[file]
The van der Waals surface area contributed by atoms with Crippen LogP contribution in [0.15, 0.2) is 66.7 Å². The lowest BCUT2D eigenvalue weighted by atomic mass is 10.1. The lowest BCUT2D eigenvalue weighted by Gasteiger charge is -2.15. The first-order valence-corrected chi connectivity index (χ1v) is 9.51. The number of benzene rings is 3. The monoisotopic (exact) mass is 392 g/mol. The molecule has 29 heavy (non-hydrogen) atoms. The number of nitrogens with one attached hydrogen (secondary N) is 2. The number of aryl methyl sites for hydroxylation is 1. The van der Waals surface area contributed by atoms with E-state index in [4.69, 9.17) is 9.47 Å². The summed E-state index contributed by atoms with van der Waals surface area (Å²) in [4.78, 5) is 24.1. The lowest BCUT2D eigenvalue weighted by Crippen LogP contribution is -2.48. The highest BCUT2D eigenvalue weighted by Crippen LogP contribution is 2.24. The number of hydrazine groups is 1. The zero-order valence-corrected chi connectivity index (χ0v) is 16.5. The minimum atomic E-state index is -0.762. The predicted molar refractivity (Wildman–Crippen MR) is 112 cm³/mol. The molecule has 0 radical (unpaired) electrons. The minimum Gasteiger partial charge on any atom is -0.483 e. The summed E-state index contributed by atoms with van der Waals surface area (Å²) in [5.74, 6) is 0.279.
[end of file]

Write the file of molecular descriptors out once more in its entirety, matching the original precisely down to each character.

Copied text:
The van der Waals surface area contributed by atoms with Crippen LogP contribution in [0.15, 0.2) is 66.7 Å². The lowest BCUT2D eigenvalue weighted by atomic mass is 10.1. The lowest BCUT2D eigenvalue weighted by Gasteiger charge is -2.15. The first-order valence-corrected chi connectivity index (χ1v) is 9.51. The number of benzene rings is 3. The monoisotopic (exact) mass is 392 g/mol. The molecule has 29 heavy (non-hydrogen) atoms. The number of nitrogens with one attached hydrogen (secondary N) is 2. The number of aryl methyl sites for hydroxylation is 1. The van der Waals surface area contributed by atoms with E-state index in [4.69, 9.17) is 9.47 Å². The summed E-state index contributed by atoms with van der Waals surface area (Å²) in [4.78, 5) is 24.1. The lowest BCUT2D eigenvalue weighted by Crippen LogP contribution is -2.48. The highest BCUT2D eigenvalue weighted by Crippen LogP contribution is 2.24. The number of hydrazine groups is 1. The zero-order valence-corrected chi connectivity index (χ0v) is 16.5. The minimum atomic E-state index is -0.762. The predicted molar refractivity (Wildman–Crippen MR) is 112 cm³/mol. The molecule has 0 radical (unpaired) electrons. The minimum Gasteiger partial charge on any atom is -0.483 e. The summed E-state index contributed by atoms with van der Waals surface area (Å²) in [5.74, 6) is 0.279.